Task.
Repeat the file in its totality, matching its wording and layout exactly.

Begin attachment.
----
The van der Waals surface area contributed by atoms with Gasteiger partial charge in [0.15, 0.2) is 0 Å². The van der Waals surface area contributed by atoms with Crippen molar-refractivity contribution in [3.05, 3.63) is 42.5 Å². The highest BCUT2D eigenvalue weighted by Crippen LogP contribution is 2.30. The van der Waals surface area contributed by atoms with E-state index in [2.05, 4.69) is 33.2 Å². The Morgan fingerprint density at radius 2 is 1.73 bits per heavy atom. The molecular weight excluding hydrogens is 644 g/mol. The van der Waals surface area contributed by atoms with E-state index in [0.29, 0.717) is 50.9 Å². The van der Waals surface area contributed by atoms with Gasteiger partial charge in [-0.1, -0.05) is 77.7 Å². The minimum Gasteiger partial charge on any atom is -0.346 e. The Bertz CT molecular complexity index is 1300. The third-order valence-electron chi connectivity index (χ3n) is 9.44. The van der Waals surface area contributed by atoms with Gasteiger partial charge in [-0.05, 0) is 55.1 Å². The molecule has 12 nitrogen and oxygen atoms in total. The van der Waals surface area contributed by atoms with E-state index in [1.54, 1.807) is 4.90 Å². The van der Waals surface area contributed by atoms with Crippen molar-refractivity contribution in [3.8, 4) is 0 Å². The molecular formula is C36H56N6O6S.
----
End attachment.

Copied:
The van der Waals surface area contributed by atoms with Gasteiger partial charge in [0.15, 0.2) is 0 Å². The van der Waals surface area contributed by atoms with Crippen molar-refractivity contribution in [3.05, 3.63) is 42.5 Å². The highest BCUT2D eigenvalue weighted by Crippen LogP contribution is 2.30. The van der Waals surface area contributed by atoms with E-state index in [2.05, 4.69) is 33.2 Å². The Morgan fingerprint density at radius 2 is 1.73 bits per heavy atom. The molecular weight excluding hydrogens is 644 g/mol. The van der Waals surface area contributed by atoms with E-state index in [0.29, 0.717) is 50.9 Å². The van der Waals surface area contributed by atoms with Gasteiger partial charge in [-0.1, -0.05) is 77.7 Å². The minimum Gasteiger partial charge on any atom is -0.346 e. The Bertz CT molecular complexity index is 1300. The third-order valence-electron chi connectivity index (χ3n) is 9.44. The van der Waals surface area contributed by atoms with Gasteiger partial charge in [-0.05, 0) is 55.1 Å². The molecule has 12 nitrogen and oxygen atoms in total. The van der Waals surface area contributed by atoms with E-state index in [1.54, 1.807) is 4.90 Å². The van der Waals surface area contributed by atoms with Crippen molar-refractivity contribution in [3.8, 4) is 0 Å². The molecular formula is C36H56N6O6S.